Dublin’s Bloomsday Festival includes re-enactments of Bloomsday as people visit the places where the novel is set with readings, performances, breakfasts, look-alike contests and visits to pubs and venues associated with James Joyce’s work. Special events are organised in collaboration with the James Joyce Research Centre at University College Dublin, other institutions and places with Joyce connections. In 2012 there will be additional academic, literary, cultural and sporting events to celebrate lifting of copyright.
Marjorie Fitzgibbon’s statue of James Joyce, with him leaning on his stick, stands near the corner of the city’s North Earl Street. It was unveiled by the Lord Mayor on Bloomsday 1990. There is a bust of him in St. Stephen’s Green. Dublin’s James Joyce Walk with its fourteen plaques, each bearing the relevant quotations from the chapters of Ulysses, is a prominent city landscape. Plaques and statues of the Irish writer are to be found in other places and he is celebrated and commemorated around the world.
Co-hosted by University College Dublin and Trinity College, the XXIII International James Joyce Symposium on “Joyce, Dublin and Environs” will take place from 10-16 June 2012. In a signal year for Joyceans it will aim to rethink Joyce’s writings and the new possibilities and challenges after the lifting of copyright restrictions. Joycean and academic institutions will be active partners in different events during 2012.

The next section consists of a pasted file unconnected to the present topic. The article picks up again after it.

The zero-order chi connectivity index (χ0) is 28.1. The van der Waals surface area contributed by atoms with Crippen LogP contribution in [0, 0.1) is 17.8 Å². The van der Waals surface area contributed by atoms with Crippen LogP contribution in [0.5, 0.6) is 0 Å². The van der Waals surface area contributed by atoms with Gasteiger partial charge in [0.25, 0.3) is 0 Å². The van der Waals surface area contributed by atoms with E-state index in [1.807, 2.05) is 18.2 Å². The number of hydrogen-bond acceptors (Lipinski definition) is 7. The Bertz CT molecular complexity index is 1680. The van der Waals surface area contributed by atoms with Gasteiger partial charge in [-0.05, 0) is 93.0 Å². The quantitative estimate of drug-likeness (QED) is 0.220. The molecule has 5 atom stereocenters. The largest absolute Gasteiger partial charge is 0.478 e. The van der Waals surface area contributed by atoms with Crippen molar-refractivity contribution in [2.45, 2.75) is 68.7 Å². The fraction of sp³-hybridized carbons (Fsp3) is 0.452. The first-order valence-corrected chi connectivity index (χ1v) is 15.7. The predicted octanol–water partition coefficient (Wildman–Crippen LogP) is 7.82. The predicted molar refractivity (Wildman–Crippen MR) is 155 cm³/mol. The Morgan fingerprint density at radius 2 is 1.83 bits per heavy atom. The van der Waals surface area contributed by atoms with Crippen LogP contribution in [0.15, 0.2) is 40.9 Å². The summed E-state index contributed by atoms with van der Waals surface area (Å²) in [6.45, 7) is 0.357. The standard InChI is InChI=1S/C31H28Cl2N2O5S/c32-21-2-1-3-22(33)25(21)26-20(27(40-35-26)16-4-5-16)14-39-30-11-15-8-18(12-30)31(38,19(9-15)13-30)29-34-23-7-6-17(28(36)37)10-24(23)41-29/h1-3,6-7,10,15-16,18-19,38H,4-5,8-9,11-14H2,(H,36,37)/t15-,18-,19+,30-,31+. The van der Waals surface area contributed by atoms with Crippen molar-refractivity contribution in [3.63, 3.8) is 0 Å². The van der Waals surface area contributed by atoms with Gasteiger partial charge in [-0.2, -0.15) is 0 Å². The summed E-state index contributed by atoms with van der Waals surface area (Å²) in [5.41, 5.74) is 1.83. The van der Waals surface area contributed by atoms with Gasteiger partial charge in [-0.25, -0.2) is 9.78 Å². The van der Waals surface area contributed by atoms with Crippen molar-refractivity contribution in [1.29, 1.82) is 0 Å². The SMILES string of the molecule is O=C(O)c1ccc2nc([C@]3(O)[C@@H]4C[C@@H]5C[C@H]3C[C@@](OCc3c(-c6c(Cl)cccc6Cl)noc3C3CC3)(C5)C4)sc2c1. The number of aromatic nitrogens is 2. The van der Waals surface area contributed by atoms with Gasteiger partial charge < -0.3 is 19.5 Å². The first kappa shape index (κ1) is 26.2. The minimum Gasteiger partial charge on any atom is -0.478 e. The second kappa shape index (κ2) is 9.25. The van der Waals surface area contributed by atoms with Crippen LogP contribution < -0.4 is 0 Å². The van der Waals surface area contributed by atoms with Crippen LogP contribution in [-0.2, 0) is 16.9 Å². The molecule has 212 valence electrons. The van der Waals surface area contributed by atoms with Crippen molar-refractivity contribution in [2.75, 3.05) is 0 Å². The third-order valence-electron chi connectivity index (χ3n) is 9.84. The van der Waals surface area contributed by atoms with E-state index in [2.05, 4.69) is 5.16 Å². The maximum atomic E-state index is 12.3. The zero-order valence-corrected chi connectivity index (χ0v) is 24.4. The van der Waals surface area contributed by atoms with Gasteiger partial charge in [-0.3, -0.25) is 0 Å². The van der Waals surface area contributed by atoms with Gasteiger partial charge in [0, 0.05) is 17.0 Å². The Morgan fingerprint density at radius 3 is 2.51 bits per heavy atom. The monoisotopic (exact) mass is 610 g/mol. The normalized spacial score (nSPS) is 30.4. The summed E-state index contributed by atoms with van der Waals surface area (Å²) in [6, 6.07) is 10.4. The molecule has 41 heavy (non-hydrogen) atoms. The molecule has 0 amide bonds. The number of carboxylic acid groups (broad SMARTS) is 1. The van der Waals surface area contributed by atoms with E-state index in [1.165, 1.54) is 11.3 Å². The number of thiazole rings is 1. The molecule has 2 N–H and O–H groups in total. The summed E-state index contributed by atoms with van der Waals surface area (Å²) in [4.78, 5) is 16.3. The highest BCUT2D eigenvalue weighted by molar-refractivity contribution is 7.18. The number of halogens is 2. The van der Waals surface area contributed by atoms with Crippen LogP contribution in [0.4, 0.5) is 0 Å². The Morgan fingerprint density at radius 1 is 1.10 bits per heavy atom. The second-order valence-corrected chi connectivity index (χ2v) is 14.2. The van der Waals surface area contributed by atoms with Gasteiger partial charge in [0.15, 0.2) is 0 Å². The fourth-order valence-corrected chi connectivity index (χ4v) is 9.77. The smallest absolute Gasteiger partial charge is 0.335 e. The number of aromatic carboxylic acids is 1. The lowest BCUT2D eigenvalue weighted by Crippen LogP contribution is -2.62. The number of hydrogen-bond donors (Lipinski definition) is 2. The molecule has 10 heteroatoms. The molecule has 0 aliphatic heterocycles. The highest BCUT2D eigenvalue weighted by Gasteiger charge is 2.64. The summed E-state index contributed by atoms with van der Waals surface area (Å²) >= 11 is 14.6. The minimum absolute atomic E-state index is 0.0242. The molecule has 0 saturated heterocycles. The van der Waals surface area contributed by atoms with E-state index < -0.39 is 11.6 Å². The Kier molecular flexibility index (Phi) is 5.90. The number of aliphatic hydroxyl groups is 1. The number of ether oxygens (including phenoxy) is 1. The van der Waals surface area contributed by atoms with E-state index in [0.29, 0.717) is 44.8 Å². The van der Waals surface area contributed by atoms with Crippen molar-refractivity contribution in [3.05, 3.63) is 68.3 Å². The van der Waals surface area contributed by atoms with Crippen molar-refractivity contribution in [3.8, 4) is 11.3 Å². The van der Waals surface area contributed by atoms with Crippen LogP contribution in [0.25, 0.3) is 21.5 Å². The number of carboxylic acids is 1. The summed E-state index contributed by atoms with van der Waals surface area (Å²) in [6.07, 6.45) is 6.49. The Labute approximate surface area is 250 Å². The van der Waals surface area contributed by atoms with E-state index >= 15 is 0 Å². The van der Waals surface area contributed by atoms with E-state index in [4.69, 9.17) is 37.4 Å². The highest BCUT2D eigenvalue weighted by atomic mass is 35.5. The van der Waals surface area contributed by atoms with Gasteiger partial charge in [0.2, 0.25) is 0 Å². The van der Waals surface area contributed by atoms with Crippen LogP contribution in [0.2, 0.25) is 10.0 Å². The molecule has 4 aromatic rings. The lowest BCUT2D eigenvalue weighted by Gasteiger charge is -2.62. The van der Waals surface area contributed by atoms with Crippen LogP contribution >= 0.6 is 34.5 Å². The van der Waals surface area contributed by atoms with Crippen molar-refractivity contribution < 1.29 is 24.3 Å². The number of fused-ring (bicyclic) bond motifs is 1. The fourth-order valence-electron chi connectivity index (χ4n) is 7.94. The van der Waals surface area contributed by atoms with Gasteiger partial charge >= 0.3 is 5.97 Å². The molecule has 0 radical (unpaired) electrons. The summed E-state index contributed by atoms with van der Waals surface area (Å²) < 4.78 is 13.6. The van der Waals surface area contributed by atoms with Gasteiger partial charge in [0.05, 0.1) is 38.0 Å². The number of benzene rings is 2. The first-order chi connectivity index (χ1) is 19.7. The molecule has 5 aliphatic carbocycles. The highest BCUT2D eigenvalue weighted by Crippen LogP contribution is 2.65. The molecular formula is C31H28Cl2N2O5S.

The University of Dublin, Adult Education Centre, will run a course titled Dublin: One City, One Book designed to tie in with events for the 2012 festival. Dublin City Council’s own initiative will encourage Dubliners throughout April to read its book choice of the same title, Joyce’s collection of short stories. The National Library of Ireland plans to engage the public in a number of activities in promoting its collection of James Joyce material and the writer’s own association with the National Library of Ireland.
* * * * * * * * ** * * *
On 14 January 2009 the newspaper Guardian reprinted the report dated 14 January 1941 from the Manchester Guardian by Kevin Cryan on the death of James Joyce. These are extracts …
With the death of James Joyce there passes the strangest and most original figure which Ireland gave to Europe in this generation …
His originality lay in his discovery of a literary form for expressing the inconsequent complexity of the human mind and all the dim resemblance that is its migrations possessed to the orderliness of grammatical sentences or the appearance of time and space …
The stranger may get the feel of the city from it, but Ulysses must be first a book for Dubliners where the graces and disgraces of their little life bounded by the Hills of Howth, the Dargle and the Circular Roads have capital magnitude …
Europe appreciated him and yet he was at last locked out of Europe, as of Ireland, in some secret temple of his own mind, as removed from the great passage of events as his own countrymen today.
Ita Marguet, March 2012
Note: Acknowledgement is given to all sources used in this text. It follows texts written 2003-2011 on James Joyce and his family, including Irish-Swiss connections, by Ita Marguet.